Judy Atkins, District Two, committee co-convener, read "Stop Plant Closings" – a resolution reviewing a major problem that has beset UE members and other workers, and offering remedies through both legislation and collective bargaining. "We can’t afford to have this happen any more," declared Kim Peniska, Local 1187, who discussed the threat of plant closing as an employer weapon in collective bargaining. Atkins remembered the UE members in District Two who have lost their jobs through the recent closure of United Shoe Machinery in Massachusetts and Stanley Tools in Vermont. The resolution was adopted.

The resolution "Make the Minimum Wage a Living Wage" was read by committee member Norma Sprague, Local 267. John Thompson, Local 690, arose to report on the living-wage ordinance fights in Pittsburgh and Allegheny County, Pennsylvania. He urged delegates to participate in or initiate campaigns for living wage legislation in their localities. "Our tax dollars should not subsidize a sweatshop economy," he declared. The resolution was adopted.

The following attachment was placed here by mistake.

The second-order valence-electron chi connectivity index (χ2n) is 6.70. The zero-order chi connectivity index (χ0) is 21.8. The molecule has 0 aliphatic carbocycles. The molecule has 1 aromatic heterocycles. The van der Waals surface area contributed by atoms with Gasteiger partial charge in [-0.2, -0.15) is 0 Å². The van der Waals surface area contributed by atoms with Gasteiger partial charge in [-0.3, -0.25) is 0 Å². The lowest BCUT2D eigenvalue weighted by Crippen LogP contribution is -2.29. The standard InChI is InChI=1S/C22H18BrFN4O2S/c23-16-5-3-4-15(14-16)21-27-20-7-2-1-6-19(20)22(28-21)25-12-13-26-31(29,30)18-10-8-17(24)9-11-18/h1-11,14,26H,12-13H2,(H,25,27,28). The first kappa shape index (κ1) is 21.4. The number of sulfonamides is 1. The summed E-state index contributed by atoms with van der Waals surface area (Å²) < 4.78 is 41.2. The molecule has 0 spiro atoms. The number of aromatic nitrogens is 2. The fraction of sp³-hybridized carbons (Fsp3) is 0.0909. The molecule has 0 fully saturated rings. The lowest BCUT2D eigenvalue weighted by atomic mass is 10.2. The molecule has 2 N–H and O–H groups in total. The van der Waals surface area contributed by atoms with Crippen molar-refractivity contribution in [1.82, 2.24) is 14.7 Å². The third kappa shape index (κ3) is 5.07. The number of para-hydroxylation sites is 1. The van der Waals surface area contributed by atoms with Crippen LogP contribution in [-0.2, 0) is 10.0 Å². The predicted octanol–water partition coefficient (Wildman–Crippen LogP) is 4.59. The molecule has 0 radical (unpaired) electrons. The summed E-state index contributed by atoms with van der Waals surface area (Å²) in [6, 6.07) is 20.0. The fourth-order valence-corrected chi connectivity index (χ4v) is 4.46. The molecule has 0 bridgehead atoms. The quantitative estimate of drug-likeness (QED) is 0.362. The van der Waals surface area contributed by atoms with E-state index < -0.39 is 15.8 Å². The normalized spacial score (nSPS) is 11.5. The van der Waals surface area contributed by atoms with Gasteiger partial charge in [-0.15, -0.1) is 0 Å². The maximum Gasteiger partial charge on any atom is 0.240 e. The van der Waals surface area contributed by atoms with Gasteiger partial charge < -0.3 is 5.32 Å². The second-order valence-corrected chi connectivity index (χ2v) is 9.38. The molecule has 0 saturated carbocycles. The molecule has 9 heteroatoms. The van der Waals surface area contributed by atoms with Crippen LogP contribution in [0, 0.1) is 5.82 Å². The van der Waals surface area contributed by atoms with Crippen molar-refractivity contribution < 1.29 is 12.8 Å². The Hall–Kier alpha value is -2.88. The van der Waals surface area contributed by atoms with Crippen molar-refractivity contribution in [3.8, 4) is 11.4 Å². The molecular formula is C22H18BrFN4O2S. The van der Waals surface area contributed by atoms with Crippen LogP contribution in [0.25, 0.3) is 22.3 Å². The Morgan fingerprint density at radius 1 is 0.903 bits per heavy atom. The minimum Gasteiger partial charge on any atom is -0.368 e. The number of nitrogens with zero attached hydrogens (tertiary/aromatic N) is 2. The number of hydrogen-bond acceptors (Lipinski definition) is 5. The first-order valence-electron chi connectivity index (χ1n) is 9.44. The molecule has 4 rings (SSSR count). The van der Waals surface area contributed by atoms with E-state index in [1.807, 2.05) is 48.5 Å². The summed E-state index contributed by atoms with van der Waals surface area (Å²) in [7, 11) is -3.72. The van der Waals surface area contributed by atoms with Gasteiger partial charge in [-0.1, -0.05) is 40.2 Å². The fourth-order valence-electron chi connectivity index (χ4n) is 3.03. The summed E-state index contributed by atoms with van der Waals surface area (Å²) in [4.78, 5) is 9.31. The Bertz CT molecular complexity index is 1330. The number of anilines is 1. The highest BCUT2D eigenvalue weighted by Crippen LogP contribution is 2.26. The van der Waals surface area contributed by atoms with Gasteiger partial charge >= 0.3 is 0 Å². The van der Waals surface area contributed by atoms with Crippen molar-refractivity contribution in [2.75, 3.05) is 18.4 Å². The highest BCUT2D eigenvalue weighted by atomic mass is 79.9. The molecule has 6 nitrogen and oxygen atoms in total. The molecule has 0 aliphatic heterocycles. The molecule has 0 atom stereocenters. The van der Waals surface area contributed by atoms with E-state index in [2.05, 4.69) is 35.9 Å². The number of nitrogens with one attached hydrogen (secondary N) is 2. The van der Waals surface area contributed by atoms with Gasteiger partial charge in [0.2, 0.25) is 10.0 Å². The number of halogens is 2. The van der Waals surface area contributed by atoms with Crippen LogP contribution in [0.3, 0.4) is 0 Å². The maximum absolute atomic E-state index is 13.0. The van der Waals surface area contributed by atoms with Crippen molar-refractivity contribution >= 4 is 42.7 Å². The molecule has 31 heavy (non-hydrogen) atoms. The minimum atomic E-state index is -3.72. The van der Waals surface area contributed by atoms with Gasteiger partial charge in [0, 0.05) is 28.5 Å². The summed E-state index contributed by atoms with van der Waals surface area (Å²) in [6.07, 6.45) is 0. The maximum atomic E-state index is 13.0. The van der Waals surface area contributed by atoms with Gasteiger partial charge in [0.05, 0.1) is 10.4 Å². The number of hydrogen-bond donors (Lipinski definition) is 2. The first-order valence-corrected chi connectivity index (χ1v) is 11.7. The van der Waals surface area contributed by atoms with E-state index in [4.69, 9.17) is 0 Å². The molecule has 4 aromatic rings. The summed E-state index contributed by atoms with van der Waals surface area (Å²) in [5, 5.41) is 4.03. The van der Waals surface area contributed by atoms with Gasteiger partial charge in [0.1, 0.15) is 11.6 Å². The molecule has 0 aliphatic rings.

John Thompson, as a member of the Resolutions Committee, read "Health Care for All," which lays out the nature of the health care crisis and proposes solutions centered on the Labor Party’s Just Healthcare campaign and creation of a single-payer system. Before adoption, a number of delegates rose in support and to comment on particular aspects of the resolves. They were Shirley Thursh, Local 799, Carl Rosen, District 11, Michael Marchman, Local 896, Fred Garcia, Local 223, James Fortier, Local 295, John Thompson, Local 690, Gerry LaValley, Local 274, Kim Peniska, Local 1187, Donald Way, Local 506, Will Anderson, Local 792, Shirley Harrison, 1135, Marianne Hart, 1421, and Bill Lally, Local 758.